Money Monster (2016)
Sony Pictures Entertainment
Directed by: Jodie Foster
Written by: Jamie Linden, Alan DiFiore, Jim Kouf
Starring: George Clooney, Julia Roberts, Jack O’Connell
From the very beginning, you’re reminded of the very thing that makes George Clooney famous. His wit and charm on screen translate perfectly through his character. Even more so, both he and Julia Roberts share amazing on screen chemistry together. Their interactions give you a perfect sense of how deep their bond as friends goes.
One of the biggest highlights of this films is the level of suspense and intensity that happens almost at every turn. There were rarely any dull moments and just when you think it was about to settle down, something pulls you right back in. To many people’s surprise there were also a lot of pockets of mild humor. The good thing about them was that they gave you a moment to simply catch your breath, or in my case, allow your heart to stop beating so fast.
I certainly appreciated the fact that this movie didn’t always do what you expected it to do either. There’s one pivotal scene in the film where the entire audience simply feels the pain of one of the characters. As a man, I think if I had been that character, a tiny piece of my soul would have shriveled up and died.
Director Jodie Foster (Yeah, that Jodie Foster) did a great job with the movie’s pacing and, I think, also did a good job of steering your emotions throughout the film. Another nice addition to the film was how it was able to make the entire world a character in itself. Watching how society played a part in this film was rather unique and a very interesting reflection of today’s world.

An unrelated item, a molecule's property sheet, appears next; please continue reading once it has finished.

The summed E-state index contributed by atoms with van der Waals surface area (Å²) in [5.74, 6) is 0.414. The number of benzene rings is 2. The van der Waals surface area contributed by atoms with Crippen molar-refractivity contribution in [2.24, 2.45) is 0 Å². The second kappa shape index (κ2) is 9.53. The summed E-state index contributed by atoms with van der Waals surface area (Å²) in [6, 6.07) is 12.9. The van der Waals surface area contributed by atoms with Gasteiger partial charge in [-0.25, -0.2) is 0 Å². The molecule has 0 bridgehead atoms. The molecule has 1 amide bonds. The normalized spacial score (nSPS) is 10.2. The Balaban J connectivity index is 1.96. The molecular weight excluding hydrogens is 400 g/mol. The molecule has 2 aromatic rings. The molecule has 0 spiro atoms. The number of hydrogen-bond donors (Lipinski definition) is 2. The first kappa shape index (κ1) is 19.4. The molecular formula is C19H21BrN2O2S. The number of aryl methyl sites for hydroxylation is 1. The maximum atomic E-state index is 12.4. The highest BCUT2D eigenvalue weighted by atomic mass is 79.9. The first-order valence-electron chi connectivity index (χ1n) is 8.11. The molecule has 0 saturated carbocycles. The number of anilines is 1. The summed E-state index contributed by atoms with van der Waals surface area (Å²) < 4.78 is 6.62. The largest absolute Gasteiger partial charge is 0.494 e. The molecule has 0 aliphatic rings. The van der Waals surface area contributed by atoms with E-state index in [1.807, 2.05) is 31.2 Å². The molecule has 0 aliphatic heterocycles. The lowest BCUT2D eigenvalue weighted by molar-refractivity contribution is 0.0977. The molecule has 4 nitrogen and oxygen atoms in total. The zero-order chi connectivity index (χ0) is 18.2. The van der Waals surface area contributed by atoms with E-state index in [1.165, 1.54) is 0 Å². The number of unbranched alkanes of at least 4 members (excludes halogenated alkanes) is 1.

I would probably have to say that this film’s ending started drifting more towards the unbelievable rather than more realistic side of things. It was definitely a bit of a stretch, but I suppose you go with it for the sake of the movie. Also, the main culprit was rather predictable to figure out from very early on. It was built up as if it were some surprise, but it really was a no brainier.
One of the biggest concerns I had about this film was whether or not it would be too heavy with the financial jargon and maybe go over some people’s heads. Luckily it didn’t go too over board with it and still found a way to keep viewers engaged with the intense and suspenseful scenes. I personally enjoyed the fact that this film felt a little more original, and a nice break from the onslaught of comic-book movies. Interestingly enough, I couldn’t help but wonder, how different would this movie had been if the gunman was maybe black? Or maybe muslim? I suppose that’s a conversation for another day though. Either way, if you’re in the mood for something different and a change of pace, I’d recommend checking this out.